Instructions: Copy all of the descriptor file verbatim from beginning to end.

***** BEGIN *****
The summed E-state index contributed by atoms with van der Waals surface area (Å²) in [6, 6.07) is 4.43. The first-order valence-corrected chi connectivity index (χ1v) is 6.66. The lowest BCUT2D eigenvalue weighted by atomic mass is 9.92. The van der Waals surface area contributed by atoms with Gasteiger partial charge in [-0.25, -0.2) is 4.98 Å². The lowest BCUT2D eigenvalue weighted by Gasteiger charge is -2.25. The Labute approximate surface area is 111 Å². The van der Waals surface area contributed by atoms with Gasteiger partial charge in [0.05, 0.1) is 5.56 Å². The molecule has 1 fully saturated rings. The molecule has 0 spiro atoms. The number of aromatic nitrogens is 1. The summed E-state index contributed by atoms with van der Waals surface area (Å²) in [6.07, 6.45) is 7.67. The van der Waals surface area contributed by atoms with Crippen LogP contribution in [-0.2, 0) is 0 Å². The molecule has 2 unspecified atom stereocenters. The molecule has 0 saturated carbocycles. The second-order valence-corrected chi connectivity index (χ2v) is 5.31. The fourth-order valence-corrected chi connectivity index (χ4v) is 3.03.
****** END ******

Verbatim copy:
The summed E-state index contributed by atoms with van der Waals surface area (Å²) in [6, 6.07) is 4.43. The first-order valence-corrected chi connectivity index (χ1v) is 6.66. The lowest BCUT2D eigenvalue weighted by atomic mass is 9.92. The van der Waals surface area contributed by atoms with Gasteiger partial charge in [-0.25, -0.2) is 4.98 Å². The lowest BCUT2D eigenvalue weighted by Gasteiger charge is -2.25. The Labute approximate surface area is 111 Å². The van der Waals surface area contributed by atoms with Gasteiger partial charge in [0.05, 0.1) is 5.56 Å². The molecule has 1 fully saturated rings. The molecule has 0 spiro atoms. The number of aromatic nitrogens is 1. The summed E-state index contributed by atoms with van der Waals surface area (Å²) in [6.07, 6.45) is 7.67. The van der Waals surface area contributed by atoms with Crippen LogP contribution in [-0.2, 0) is 0 Å². The molecule has 2 unspecified atom stereocenters. The molecule has 0 saturated carbocycles. The second-order valence-corrected chi connectivity index (χ2v) is 5.31. The fourth-order valence-corrected chi connectivity index (χ4v) is 3.03.